Things to know before using a balance transfer

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A 0% credit card balance transfer deal might seem like a great deal – but you need to be aware of some potential costs.

What is a balance transfer?

A balance transfer is when you take your credit card debt from your current lender to a new one, usually to improve your interest rate or receive a 0% interest free period to allow you to pay out your debt within a specified time frame.

If you do not pay off your credit card within this time frame however you may be lugged with high interest rates and late fees.

Ensure you do not fall into the trap of continually transferring debt to different cards as you can be caught paying unnecessary fees.

This can also affect your credit rating because every time you make a credit transfer or even just a loan enquiry it is recorded on your credit rating.

Things to be aware of when looking at using a balance transfer:

Hidden costs:

When choosing your new credit card to transfer your current balance there are some hidden costs you need to keep your eye out for.

  • Credit card interest rate – Even though you may have gotten what you think is the deal of the century on your balance transfer you need to pay attention to the rate in which the credit card interest changes to once the ‘Honeymoon’ period is over. Sometimes these can be more than 20%!
  • Transfer fees – Check before you sign what the credit card transfer fee’s are! These fees can sometimes be up to 3% of the amount being transferred, which can make paying off your original debt more difficult.
  • Annual fee – You also need to look out for the credit card annual fee.

You may assume that because there is a 0% balance transfer advertised for a certain period that you won’t be charged anything and it’s an awesome deal.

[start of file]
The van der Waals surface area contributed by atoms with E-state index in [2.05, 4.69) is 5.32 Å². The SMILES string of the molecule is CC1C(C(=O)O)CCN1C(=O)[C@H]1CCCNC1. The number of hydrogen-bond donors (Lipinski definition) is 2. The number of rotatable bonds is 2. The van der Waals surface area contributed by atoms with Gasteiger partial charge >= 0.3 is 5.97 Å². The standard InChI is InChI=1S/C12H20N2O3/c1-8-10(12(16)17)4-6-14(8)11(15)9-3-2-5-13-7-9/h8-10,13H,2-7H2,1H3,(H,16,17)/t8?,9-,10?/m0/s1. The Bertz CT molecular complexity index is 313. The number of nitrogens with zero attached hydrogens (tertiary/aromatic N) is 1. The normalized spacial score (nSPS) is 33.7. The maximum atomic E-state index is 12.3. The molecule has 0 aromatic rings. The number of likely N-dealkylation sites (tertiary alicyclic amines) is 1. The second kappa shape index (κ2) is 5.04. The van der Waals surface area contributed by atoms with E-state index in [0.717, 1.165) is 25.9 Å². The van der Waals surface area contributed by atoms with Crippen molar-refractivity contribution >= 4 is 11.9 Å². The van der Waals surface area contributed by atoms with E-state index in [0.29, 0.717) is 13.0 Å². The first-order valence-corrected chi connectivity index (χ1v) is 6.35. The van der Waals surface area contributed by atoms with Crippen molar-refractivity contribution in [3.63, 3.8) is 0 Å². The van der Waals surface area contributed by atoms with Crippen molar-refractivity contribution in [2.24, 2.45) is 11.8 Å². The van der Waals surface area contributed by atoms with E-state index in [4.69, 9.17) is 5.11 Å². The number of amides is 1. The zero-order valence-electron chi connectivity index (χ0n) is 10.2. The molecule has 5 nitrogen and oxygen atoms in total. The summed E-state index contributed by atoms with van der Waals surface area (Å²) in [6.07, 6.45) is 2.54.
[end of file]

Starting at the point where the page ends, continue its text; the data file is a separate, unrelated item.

Make sure you read the fine print because sometimes the annual card fee may be higher than usual and you don’t want to be adding more debt to what you are already trying to pay off!

Purchase interest rate:

Once you have your new balance transferred interest rate card do not be tempted to use that credit card for any new purchases!

This is the loophole that gets most people and makes the banks a lot of money in interest.

Banks or lenders can charge interest from the day that purchases are made on your credit card and some of these interest rates can be up to 24.99%p.a.

Do yourself a favor and put your balance transfer credit card in the freezer or in a place where you won’t be tempted to use it and move on from crippling debt.

Credit card revert rate:

The credit card revert rate is also another dodgy character you don’t want to get mixed up in.

The credit card revert rate is the rate you get charged once your initial interest free period has expired and you haven’t paid out your balance transfer in full.

Sometimes the revert rate can go from 7.9%p.a on a balance transfer to 21.99%, that’s definitely enough to convince me to pay off my balance transfer before the Honeymoon is over.

Other things you may not know about balance transfers:

Balance transfers do not happen immediately:

A balance transfer from your old card to your new card can take between 2-4 weeks so once you have signed on the dotted line, put your old card away somewhere safe.

This way you wont be tempted to use it, if you keep using your old card during this period you may incur extra fees and charges on top of your current debt.